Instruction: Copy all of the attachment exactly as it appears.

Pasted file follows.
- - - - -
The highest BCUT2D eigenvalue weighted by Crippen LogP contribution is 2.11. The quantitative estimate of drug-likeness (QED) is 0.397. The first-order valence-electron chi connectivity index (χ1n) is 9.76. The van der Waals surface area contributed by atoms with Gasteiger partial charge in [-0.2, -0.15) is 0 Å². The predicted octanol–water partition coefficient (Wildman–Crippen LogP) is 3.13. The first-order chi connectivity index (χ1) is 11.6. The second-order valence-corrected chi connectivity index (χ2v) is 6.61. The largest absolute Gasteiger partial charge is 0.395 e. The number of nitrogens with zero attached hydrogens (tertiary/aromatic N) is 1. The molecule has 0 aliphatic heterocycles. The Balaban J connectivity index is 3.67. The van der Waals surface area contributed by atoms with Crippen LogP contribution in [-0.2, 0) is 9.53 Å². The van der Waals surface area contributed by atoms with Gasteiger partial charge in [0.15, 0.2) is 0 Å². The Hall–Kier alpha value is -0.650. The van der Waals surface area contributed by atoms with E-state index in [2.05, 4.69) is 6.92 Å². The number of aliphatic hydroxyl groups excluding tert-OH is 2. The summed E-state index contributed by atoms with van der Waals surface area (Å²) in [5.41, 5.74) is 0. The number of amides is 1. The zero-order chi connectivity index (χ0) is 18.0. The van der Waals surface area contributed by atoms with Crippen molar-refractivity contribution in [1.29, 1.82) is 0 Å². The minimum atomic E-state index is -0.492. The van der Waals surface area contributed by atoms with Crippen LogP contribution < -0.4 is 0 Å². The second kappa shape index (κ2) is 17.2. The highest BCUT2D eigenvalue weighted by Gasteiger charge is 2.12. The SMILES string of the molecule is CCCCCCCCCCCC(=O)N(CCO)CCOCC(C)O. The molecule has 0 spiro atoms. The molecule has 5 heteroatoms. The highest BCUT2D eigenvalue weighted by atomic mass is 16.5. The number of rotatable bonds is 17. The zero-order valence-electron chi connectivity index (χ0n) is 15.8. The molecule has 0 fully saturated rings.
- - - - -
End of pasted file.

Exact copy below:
The highest BCUT2D eigenvalue weighted by Crippen LogP contribution is 2.11. The quantitative estimate of drug-likeness (QED) is 0.397. The first-order valence-electron chi connectivity index (χ1n) is 9.76. The van der Waals surface area contributed by atoms with Gasteiger partial charge in [-0.2, -0.15) is 0 Å². The predicted octanol–water partition coefficient (Wildman–Crippen LogP) is 3.13. The first-order chi connectivity index (χ1) is 11.6. The second-order valence-corrected chi connectivity index (χ2v) is 6.61. The largest absolute Gasteiger partial charge is 0.395 e. The number of nitrogens with zero attached hydrogens (tertiary/aromatic N) is 1. The molecule has 0 aliphatic heterocycles. The Balaban J connectivity index is 3.67. The van der Waals surface area contributed by atoms with Crippen LogP contribution in [-0.2, 0) is 9.53 Å². The van der Waals surface area contributed by atoms with Gasteiger partial charge in [0.15, 0.2) is 0 Å². The Hall–Kier alpha value is -0.650. The van der Waals surface area contributed by atoms with E-state index in [2.05, 4.69) is 6.92 Å². The number of aliphatic hydroxyl groups excluding tert-OH is 2. The summed E-state index contributed by atoms with van der Waals surface area (Å²) in [5.41, 5.74) is 0. The number of amides is 1. The zero-order chi connectivity index (χ0) is 18.0. The van der Waals surface area contributed by atoms with Crippen molar-refractivity contribution in [1.29, 1.82) is 0 Å². The minimum atomic E-state index is -0.492. The van der Waals surface area contributed by atoms with Crippen LogP contribution < -0.4 is 0 Å². The second kappa shape index (κ2) is 17.2. The highest BCUT2D eigenvalue weighted by Gasteiger charge is 2.12. The SMILES string of the molecule is CCCCCCCCCCCC(=O)N(CCO)CCOCC(C)O. The molecule has 0 spiro atoms. The molecule has 5 heteroatoms. The highest BCUT2D eigenvalue weighted by atomic mass is 16.5. The number of rotatable bonds is 17. The zero-order valence-electron chi connectivity index (χ0n) is 15.8. The molecule has 0 fully saturated rings.